Facundus also says, that the Jews always had expected, and in his time did expect, a mere man for their Messiah. “They did not know,” he says, “ that Christ, the Son of God, was God, but they thought that Christ would be a mere man, which any one may perceive that the Jews at this time also think.”S

I am willing, however, to consider a few of the things which you have advanced in order to give some degree of plausibility to this strange hypothesis.

is So far," you say, * as they'' (the apostles) “ believed in Jesus as the Messiah,

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Letters, pp. 107, 109. (P.) Tracts, pp. 213, 216. t. Some account of Dr. Allix's opinion, and also of the confutation of it by Prideaux and Capellus, may be seen in Mr. Lindsey's Apology, p. 88, Nole. (P. Ch. iii. Ed. 4. 1782, pp. 102, 103. See Prideaux (Pt. ii. B. viii.), Ed. 2, 1749, IV. pp. 783, 784.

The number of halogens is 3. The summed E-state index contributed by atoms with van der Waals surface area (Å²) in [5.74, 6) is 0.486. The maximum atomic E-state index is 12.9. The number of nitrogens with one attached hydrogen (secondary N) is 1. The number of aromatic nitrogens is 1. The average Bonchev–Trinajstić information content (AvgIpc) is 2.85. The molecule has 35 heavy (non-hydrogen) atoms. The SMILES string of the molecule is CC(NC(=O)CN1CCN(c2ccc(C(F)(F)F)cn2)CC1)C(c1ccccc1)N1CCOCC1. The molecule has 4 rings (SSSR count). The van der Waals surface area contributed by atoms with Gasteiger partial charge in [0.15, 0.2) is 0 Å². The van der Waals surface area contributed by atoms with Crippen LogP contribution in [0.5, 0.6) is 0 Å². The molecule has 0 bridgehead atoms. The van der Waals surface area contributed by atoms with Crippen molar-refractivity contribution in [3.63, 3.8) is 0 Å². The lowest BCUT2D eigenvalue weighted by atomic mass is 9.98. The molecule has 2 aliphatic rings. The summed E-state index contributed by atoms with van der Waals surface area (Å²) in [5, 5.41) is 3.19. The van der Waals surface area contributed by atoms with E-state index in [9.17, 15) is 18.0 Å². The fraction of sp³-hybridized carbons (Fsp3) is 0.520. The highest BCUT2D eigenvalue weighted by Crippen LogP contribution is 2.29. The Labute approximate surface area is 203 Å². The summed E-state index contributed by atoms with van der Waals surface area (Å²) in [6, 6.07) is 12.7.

1 See Matt. xxii. 45, Vol. XIII. p. 290.

S“ Sed non propterea Christum Dei filium, Deum sciebant; bominem autem purum arbitrati sunt Christum. - Quod etiam nunc putautes Judæos quilibet videbit.” L. ix. C. iii. p. 139. (P.)

in the same degree they understood and acknowledged his divinity. The proof which I have to produce of this from holy writ consists of too many particulars to be distinctly enumerated in the course of our present correspondence. I shall mention two, which to any but a decided Unitarian will be very striking; Nathaniel's first profession, and Peter's consternation at the miraculous draught of fishes. It was in Nathaniel's very first interview with our Lord that he exclaimed, · Rabbi, thou art the Son of God! thou art the King of Israel !' and this declaration was drawn from Nathaniel by some particulars in our Lord's discourse, which he seems to have interpreted as indications of omniscience, When Simon Peter saw the number of fishes taken at a single draught, when the net was cast at our Lord's command, after a night of fruitless toil, "he fell down at the knees of Jesus, saying, Depart from me, for I am a sinful man, O Lord.' Peter's consternation was evidently of the same sort of which we read in the worthies of earlier ages, upon any extraordinary appearance of the light of the Shechinah, which was founded on a notion that a sinful mortal might not see God and live." +